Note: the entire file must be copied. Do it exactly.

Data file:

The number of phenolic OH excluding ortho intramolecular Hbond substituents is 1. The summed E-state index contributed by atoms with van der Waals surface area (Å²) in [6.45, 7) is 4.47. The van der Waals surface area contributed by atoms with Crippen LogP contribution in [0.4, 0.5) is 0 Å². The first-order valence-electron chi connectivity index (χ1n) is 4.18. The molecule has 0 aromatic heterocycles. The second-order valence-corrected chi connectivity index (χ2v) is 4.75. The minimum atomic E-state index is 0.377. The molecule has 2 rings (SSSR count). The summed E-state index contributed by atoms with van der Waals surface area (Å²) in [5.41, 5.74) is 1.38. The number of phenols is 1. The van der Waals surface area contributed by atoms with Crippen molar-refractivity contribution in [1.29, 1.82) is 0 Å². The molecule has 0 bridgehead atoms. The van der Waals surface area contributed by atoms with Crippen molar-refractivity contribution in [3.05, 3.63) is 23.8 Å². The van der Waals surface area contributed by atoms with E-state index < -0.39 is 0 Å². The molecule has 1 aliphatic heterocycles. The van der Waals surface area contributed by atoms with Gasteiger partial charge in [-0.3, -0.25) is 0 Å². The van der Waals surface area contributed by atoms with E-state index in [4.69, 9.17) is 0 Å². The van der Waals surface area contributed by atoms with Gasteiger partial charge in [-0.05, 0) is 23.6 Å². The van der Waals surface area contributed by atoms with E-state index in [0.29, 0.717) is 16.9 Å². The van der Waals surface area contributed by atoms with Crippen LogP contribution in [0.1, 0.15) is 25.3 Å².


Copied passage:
The number of phenolic OH excluding ortho intramolecular Hbond substituents is 1. The summed E-state index contributed by atoms with van der Waals surface area (Å²) in [6.45, 7) is 4.47. The van der Waals surface area contributed by atoms with Crippen LogP contribution in [0.4, 0.5) is 0 Å². The first-order valence-electron chi connectivity index (χ1n) is 4.18. The molecule has 0 aromatic heterocycles. The second-order valence-corrected chi connectivity index (χ2v) is 4.75. The minimum atomic E-state index is 0.377. The molecule has 2 rings (SSSR count). The summed E-state index contributed by atoms with van der Waals surface area (Å²) in [5.41, 5.74) is 1.38. The number of phenols is 1. The van der Waals surface area contributed by atoms with Crippen molar-refractivity contribution in [1.29, 1.82) is 0 Å². The molecule has 0 bridgehead atoms. The van der Waals surface area contributed by atoms with Crippen molar-refractivity contribution in [3.05, 3.63) is 23.8 Å². The van der Waals surface area contributed by atoms with E-state index < -0.39 is 0 Å². The molecule has 1 aliphatic heterocycles. The van der Waals surface area contributed by atoms with Gasteiger partial charge in [-0.3, -0.25) is 0 Å². The van der Waals surface area contributed by atoms with E-state index in [4.69, 9.17) is 0 Å². The van der Waals surface area contributed by atoms with Gasteiger partial charge in [-0.05, 0) is 23.6 Å². The van der Waals surface area contributed by atoms with E-state index in [0.29, 0.717) is 16.9 Å². The van der Waals surface area contributed by atoms with Crippen LogP contribution in [0.1, 0.15) is 25.3 Å².